Most of us don’t have to think about what we’re doing when walk—whether it’s a stroll around our neighbourhood or moving from one room to another. But for many people with Parkinson’s disease, walking is a conscious activity that requires intense concentration, because they are afraid they will fall or become rooted to the ground.
At McGill University, gait biomechanist and neuroscience student Dorelle Hinton, a PhD candidate, uses brain imaging to study what’s occurring in the brains of people with Parkinson’s who are having trouble walking. Hinton’s research is made possible with a $20,000 Graduate Student Award over two years with funding from the Fonds de Recherche du Québec – Santé through the Parkinson Canada Research Program.
Hinton works at the Human Brain Control of Locomotion Lab under the supervision of Dr. Caroline Paquette, using Positron Emission Tomography (PET) to scan the brains of people with Parkinson’s who have just spent 30 minutes walking on a treadmill with a separate belt under each leg. The belts are activated at different speeds, causing participants to take sudden steps and quickly change their walking pattern. That walking activity mimics what happens when they have to change levels, alter course or go through doorways—activities that can cause a feeling of being unable to move their feet for people with Parkinson’s who experience “freezing.”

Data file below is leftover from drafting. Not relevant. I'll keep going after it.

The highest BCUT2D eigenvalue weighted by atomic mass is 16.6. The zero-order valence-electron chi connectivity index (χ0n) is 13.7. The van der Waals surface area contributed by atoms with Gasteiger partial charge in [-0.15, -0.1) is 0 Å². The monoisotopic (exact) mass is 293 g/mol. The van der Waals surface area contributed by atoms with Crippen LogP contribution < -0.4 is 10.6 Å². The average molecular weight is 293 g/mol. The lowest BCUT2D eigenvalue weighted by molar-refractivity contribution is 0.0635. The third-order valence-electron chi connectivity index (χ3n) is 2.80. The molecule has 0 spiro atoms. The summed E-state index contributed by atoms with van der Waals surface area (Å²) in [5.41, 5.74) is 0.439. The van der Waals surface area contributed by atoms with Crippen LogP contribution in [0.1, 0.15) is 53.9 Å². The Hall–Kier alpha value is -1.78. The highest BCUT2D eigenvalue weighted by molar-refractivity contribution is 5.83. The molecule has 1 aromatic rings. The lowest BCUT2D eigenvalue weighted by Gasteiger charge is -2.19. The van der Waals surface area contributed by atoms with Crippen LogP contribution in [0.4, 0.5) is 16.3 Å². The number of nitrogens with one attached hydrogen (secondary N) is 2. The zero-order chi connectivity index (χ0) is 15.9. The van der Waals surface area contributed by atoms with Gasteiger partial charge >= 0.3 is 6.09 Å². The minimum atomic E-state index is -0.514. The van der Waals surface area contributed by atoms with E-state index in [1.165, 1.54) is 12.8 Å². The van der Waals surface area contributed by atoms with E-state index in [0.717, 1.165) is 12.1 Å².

If the PET scans pinpoint the areas the brain that these sudden steps activate, Hinton hopes to isolate the networks of brain cells that are involved.
“Our focus for this project is trying to create a roadmap of what the brain is doing, and how it has been affected by this disease in terms of walking, given that walking is such an important part of our daily life,” she says.
Once she has identified a brain network that is either over-activated or under-activated when people with Parkinson’s walk in more complex situations like the lab’s treadmill, that location could provide a target for future therapies, such as Transcranial Magnetic Stimulation (TMS). TMS uses a large magnet to either activate or inhibit specific areas of the brain, to help correct the problem Parkinson’s has created.
“If we could help with a future protocol that would improve walking ability, that would greatly improve quality of life for those who live with this disease,” Hinton says.
As a former competitive swimmer and triathlete, Hinton is intrigued by the complex task of walking—the ability to maintain balance and move in unison without conscious thought.
She’s also intrigued by the ability researchers have to search for answers to problems no one else has solved.